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Betty Hutton

Betty Hutton



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Classic Double... Break into showbiz with this Betty Hutton double feature. Word on the street was... more info $9.99was $9.99 Buy Now

TCM Greatest... This TCM Greatest Classic Films Set includes these four great films:Show BoatA... more info $12.99was $19.98 Buy Now

Also Known As: Betty Darling,Betty June Thornburg,Betty Jane Boyar Died: March 12, 2007
Born: February 26, 1921 Cause of Death:
Birth Place: Battle Creek, Michigan Profession: Cast ... actor singer housekeeper cook teacher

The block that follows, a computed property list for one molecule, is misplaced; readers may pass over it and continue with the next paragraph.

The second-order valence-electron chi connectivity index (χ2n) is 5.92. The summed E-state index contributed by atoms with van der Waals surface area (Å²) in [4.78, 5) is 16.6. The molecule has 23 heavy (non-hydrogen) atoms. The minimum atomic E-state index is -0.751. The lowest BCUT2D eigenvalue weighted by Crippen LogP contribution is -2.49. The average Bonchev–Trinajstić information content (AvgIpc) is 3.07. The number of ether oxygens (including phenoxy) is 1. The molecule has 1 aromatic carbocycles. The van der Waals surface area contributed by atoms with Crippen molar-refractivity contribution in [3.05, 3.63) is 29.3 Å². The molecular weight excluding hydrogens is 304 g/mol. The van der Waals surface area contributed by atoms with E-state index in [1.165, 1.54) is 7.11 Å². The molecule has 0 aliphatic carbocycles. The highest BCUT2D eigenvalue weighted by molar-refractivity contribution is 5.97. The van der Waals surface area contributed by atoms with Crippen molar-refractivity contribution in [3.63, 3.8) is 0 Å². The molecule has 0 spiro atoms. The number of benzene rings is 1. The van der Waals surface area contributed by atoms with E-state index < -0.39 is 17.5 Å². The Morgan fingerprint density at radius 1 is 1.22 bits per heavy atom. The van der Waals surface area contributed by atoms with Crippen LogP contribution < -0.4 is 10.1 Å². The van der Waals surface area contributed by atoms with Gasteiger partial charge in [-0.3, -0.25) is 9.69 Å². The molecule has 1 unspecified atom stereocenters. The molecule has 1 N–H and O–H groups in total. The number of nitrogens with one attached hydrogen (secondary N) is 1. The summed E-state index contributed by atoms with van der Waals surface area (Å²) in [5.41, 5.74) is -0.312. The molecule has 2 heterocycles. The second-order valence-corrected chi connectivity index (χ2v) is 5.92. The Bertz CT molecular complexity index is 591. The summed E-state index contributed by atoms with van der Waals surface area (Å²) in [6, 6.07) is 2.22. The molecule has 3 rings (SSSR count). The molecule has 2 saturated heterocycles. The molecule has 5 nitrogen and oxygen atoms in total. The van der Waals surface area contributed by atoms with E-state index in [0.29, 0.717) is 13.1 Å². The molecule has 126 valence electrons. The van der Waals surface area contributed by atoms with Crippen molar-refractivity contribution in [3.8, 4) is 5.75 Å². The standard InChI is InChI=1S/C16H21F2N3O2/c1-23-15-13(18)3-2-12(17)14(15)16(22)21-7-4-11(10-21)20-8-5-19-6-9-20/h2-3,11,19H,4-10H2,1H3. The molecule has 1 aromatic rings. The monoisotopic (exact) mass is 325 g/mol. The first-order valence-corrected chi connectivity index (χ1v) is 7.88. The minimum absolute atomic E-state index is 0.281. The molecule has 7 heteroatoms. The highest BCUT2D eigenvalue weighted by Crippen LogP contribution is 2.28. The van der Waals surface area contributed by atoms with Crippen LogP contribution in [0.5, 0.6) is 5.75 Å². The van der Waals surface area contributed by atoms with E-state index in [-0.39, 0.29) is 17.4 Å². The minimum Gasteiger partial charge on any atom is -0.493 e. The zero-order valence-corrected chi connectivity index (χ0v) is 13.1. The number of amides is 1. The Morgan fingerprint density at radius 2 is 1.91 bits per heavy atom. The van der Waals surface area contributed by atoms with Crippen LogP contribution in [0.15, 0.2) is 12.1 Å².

Rambunctious blonde band vocalist (billed as "America's Number One Jitterbug" in the late 1930s) who signed with Paramount in 1941 and went on to become one of the most popular musical comedy box-office stars of the 1940s. Often paired with bumbling comedian Eddie Bracken, the irrepressible, almost manically energetic, Hutton starred in a slew of successful but largely mediocre musicals shaped by her mentor songwriter B.G. 'Buddy' DeSylva, as well as biopics of speakeasy owner Texas Guinan ("Incendiary Blonde" 1945), silent film heroine Pearl White ("The Perils of Pauline" 1947) and singer Blossom Seeley ("Somebody Loves Me" 1952). She is best remembered for her superb comic performance in Preston Sturges' "The Miracle of Morgan's Creek" (1944), her suitably rowdy Annie Oakley in the Irving Berlin musical, "Annie Get Your Gun" (1950) and her starring role in as a highwire artist in Cecil B. DeMille's "The Greatest Show on Earth" (1952). Hutton's completely unrestrained playing style, decidedly an acquired taste, seemed to suggest at once insecurity, unhappiness and a possibility for temperament. Hutton walked out of her Paramount contract after the studio refused to allow her second husband, choreographer Charles O'Curran, to direct her films; her film career subsequently went into a downward spiral and despite successful vaudeville tours in the 1950s, by the 1960s Hutton had slipped into obscurity. A virtual recluse, making occasional headlines with her marital, physical and emotional problems, she filed for bankruptcy in 1967 (after having made and spent $10 million during her heyday) and was discovered working as a cook and housekeeper at a Rhode Island rectory in the mid-1970s. In 1980 Hutton made a heralded return to the Broadway stage as Miss Hannigan in the hit musical "Annie" and in the mid-1980s became a teacher of film and television at Salve Regina College in Rhode Island, where she had earned her liberal arts degree in 1986.

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